Denali National Park: Into the Wild

With an area larger than Connecticut and Rhode Island combined, Denali offers enough space to cover the distance as far as the eye can see in all directions. Denali is the king of all the National Parks. We were slated to spend three days in the park - a tight schedule considering the sheer geographic area. 

Denali National Park and Preserve is located about four hours north of Anchorage. Having been warned about wildfires along the Parks Highway, we made sure to leave early on Monday morning to make it to Denali at a decent hour. Luckily, there wasn’t much traffic, nor wildfires on the way up, and we even got a glimpse of Mt. McKinley from a viewpoint just south of the park. We were hoping that we’d get a much closer view of the mountain from inside the park, but later we’d be grateful for having at least seen it on the way in.

Larisa and I were supposed to have a Husky Homestead tour at noon, but due to very confusing directions (or lack thereof), we missed our pickup time, and instead went to the Denali Park Kennels. This turned out to be an amazing experience since not only is it a free attraction for park visitors, but there are real working dogs that the National Park Service uses to reach remote areas of the park in the winter time. 

I was amazed at how excited the dogs were when their demo sled was pulled out - these are truly dedicated animals who love to work. 

After visiting the huskies, we went to pick up our campground reservation and Tek passes that would allow us to travel back and forth through the park using the bus system. Driving within Denali is not allowed past Savage River, however those like us, staying at Teklanika Campground, can drive to Teklanika and park there. The bus system in Denali seems confusing at first, but is pretty easy to understand once you’re inside the park. 

With the evening of the first day left free, we opted for a short hike. Mt. Healy Overlook trail is a mere couple miles one way, and it’s one of the few marked trails in Denali. Most of the park is designated wilderness with no marked trails. We hiked up to the overlook, and while Mt. Healy itself was another few miles to the north, the overlook was enough scenery for the first day in the park. We took it easy, took some photos, and headed back down. 

Upon our evening arrival at Teklanika we found a campsite and set up camp. Most people in our group were pretty tired, and half of us went to bed shortly after setting up the tents. Personally, I didn’t feel it. With the sky as bright at midnight as on an overcast day, I wasn’t feeling tired at all. It’s fascinating how simple environmental factors like light affect how people feel.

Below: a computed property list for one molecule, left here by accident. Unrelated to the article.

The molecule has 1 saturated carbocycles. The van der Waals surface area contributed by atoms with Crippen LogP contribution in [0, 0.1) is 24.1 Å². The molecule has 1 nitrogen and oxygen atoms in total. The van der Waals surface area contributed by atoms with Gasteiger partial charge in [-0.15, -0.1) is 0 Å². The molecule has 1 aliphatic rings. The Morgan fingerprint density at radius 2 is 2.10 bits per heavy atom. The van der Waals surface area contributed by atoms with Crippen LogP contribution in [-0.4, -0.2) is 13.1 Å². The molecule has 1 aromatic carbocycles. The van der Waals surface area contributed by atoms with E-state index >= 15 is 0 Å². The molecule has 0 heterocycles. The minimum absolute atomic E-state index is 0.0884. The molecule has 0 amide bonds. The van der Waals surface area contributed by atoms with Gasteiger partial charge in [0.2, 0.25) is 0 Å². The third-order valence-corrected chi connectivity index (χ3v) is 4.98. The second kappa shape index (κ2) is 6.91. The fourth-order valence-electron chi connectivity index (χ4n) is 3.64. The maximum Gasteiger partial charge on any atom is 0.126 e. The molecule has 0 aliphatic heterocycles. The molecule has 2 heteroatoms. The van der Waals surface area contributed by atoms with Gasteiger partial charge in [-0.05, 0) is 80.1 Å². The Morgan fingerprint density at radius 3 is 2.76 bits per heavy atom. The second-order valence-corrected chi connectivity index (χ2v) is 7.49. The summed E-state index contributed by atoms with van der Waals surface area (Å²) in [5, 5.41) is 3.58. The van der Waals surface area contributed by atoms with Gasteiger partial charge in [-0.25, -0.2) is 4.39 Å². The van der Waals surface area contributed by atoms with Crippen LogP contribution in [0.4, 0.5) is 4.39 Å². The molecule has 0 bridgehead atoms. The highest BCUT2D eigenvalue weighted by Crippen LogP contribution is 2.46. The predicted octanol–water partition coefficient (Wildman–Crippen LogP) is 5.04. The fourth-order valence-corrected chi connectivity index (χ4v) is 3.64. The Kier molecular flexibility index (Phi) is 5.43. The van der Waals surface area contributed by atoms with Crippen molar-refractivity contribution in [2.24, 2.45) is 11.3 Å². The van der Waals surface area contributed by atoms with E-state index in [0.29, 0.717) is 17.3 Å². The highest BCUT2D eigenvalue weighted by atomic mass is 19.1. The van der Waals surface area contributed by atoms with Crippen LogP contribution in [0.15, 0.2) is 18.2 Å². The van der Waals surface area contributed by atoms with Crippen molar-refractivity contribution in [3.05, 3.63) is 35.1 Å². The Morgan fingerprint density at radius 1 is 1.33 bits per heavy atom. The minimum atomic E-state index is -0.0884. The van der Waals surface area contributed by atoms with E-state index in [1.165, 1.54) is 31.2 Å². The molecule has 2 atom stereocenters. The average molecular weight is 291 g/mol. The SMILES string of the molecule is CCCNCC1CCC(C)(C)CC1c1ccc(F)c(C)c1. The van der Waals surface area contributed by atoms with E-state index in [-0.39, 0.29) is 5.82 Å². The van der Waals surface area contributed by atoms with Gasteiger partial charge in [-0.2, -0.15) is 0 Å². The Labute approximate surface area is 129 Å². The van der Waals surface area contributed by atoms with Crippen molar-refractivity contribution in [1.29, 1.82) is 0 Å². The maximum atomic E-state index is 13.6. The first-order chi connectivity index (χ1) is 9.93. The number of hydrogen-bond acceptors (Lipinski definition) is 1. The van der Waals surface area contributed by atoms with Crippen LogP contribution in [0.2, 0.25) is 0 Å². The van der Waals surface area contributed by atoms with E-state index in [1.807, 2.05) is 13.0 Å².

I stayed up, made food, started a fire, and made some delicious roasted marshmallows. It was wonderful. 

The following morning I woke up early to seek out an alternative campsite, since our late arrival left us stranded with a road-side, corner slot with little scenery or privacy. Early birds get rewarded. I snatched up one of the best riverside campsites in the entire campground and we moved our gear there before heading out for the day. 

Day two in Denali was our bus tour to Kantishna. Denali is a true wilderness park, with few trails and roadside attractions, you'd think that hiking would be the primary reason why people visit. Ironically, it is possible to spend an entire day on a remodeled school bus, slowly rolling along the one-way gravel road through the park. It's not as dreadful as it sounds, because the scenery and wildlife sightings make up for having to put up with those rigid seats. 

Over the course of roughly 50 miles, the road through Denali took us through a vast collection of stunning landscapes with very descriptive, vivid names - Cathedral Mountain, Polychrome Outlook, Wonder Lake.

July is a pretty rainy time of the year around the Alaska Range, and while wildflowers do thrive off the road, most visitors don't get to see the best of them. What they do get to see, is wildlife. As the bus traverses the park, the driver, and visitors alike keep an eye out for bears, caribou, moose, eagles, and other small animals that might be visible from the bus. When something is seen, the bus driver stops the bus, and the sound of DSLR camera shutters fills the bus as everyone is trying to get the best shot they can. 

Most of the scenery was obstructed by heavy wildfire smoke and rain, so we didn't get to see the classic views of Mt. McKinley, but we saw plenty of scenery and went on a couple of short hikes. Without any marked trails and few obstacles, Denali is hiker's paradise. One of our short hikes, was at Stony Creek, a small glacial runoff creek that is unmarked on most maps. We asked the bus driver to stop, and got out under a light drizzle - the expression of everyone on the bus was the much-anticipated, "what the heck are these people doing?". As we traversed the open tundra, we lost sight of the road, and were truly, in the wilderness. Mosses and small brush covered vast spaces and finally we came across a little wildflower heaven. There's something so magical about being so far away from civilization, watching pristine water trickle down the rocky mountainside and the fragile, beautiful flowers thriving in this vast nothingness. 

My overall impression of Denali was that of grandeur. It's a vast place, with vast opportunities for getting out there and "going deep". If there is anything I'd do differently next time visiting Denali, is the length -- I'd go for a week, and do some long distance trekking across the tundra. And I'd probably come in late August or early September - according to the locals, it's the most scenic time to see the park.